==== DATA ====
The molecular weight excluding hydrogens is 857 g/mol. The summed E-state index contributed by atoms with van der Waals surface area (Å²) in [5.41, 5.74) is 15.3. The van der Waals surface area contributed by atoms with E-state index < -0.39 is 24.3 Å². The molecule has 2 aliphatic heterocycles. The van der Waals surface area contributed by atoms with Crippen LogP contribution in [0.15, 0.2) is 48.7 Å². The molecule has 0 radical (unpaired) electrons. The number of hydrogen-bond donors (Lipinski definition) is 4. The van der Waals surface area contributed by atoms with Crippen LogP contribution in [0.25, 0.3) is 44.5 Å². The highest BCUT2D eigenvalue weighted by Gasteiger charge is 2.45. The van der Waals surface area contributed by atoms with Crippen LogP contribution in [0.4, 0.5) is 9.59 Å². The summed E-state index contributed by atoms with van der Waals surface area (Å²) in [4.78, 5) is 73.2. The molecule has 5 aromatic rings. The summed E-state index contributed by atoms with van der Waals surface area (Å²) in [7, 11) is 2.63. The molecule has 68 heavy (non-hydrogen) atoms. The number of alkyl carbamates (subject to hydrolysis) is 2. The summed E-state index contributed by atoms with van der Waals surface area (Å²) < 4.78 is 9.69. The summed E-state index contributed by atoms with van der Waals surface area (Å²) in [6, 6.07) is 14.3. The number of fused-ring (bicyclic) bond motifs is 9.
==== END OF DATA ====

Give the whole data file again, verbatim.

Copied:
The molecular weight excluding hydrogens is 857 g/mol. The summed E-state index contributed by atoms with van der Waals surface area (Å²) in [5.41, 5.74) is 15.3. The van der Waals surface area contributed by atoms with E-state index < -0.39 is 24.3 Å². The molecule has 2 aliphatic heterocycles. The van der Waals surface area contributed by atoms with Crippen LogP contribution in [0.15, 0.2) is 48.7 Å². The molecule has 0 radical (unpaired) electrons. The number of hydrogen-bond donors (Lipinski definition) is 4. The van der Waals surface area contributed by atoms with Crippen LogP contribution in [0.25, 0.3) is 44.5 Å². The highest BCUT2D eigenvalue weighted by Gasteiger charge is 2.45. The van der Waals surface area contributed by atoms with Crippen LogP contribution in [0.4, 0.5) is 9.59 Å². The summed E-state index contributed by atoms with van der Waals surface area (Å²) in [4.78, 5) is 73.2. The molecule has 5 aromatic rings. The summed E-state index contributed by atoms with van der Waals surface area (Å²) in [7, 11) is 2.63. The molecule has 68 heavy (non-hydrogen) atoms. The number of alkyl carbamates (subject to hydrolysis) is 2. The summed E-state index contributed by atoms with van der Waals surface area (Å²) < 4.78 is 9.69. The summed E-state index contributed by atoms with van der Waals surface area (Å²) in [6, 6.07) is 14.3. The number of fused-ring (bicyclic) bond motifs is 9.